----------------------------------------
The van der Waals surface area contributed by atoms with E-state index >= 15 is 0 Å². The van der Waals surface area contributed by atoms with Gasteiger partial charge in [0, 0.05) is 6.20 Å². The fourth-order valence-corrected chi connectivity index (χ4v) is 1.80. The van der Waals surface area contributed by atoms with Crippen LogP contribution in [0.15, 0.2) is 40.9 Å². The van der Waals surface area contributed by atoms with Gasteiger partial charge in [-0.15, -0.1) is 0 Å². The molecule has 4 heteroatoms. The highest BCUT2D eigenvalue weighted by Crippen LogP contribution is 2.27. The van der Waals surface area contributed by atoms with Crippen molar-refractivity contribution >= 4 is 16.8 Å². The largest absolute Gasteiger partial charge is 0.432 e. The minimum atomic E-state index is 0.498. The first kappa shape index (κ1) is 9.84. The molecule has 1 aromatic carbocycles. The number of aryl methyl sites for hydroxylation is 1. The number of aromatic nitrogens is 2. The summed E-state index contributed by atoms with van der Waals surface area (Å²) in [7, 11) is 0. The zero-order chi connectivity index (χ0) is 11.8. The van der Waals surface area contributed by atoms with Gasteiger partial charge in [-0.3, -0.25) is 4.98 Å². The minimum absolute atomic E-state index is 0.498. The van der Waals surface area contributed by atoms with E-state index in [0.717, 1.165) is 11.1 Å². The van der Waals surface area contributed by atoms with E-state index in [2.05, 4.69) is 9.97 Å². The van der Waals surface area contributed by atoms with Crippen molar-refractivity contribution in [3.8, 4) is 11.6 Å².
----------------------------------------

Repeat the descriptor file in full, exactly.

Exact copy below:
The van der Waals surface area contributed by atoms with E-state index >= 15 is 0 Å². The van der Waals surface area contributed by atoms with Gasteiger partial charge in [0, 0.05) is 6.20 Å². The fourth-order valence-corrected chi connectivity index (χ4v) is 1.80. The van der Waals surface area contributed by atoms with Crippen LogP contribution in [0.15, 0.2) is 40.9 Å². The van der Waals surface area contributed by atoms with Gasteiger partial charge in [-0.15, -0.1) is 0 Å². The molecule has 4 heteroatoms. The highest BCUT2D eigenvalue weighted by Crippen LogP contribution is 2.27. The van der Waals surface area contributed by atoms with Crippen molar-refractivity contribution >= 4 is 16.8 Å². The largest absolute Gasteiger partial charge is 0.432 e. The minimum atomic E-state index is 0.498. The first kappa shape index (κ1) is 9.84. The molecule has 1 aromatic carbocycles. The number of aryl methyl sites for hydroxylation is 1. The number of aromatic nitrogens is 2. The summed E-state index contributed by atoms with van der Waals surface area (Å²) in [7, 11) is 0. The zero-order chi connectivity index (χ0) is 11.8. The van der Waals surface area contributed by atoms with Gasteiger partial charge in [-0.3, -0.25) is 4.98 Å². The minimum absolute atomic E-state index is 0.498. The van der Waals surface area contributed by atoms with E-state index in [0.717, 1.165) is 11.1 Å². The van der Waals surface area contributed by atoms with E-state index in [2.05, 4.69) is 9.97 Å². The van der Waals surface area contributed by atoms with Crippen molar-refractivity contribution in [3.8, 4) is 11.6 Å².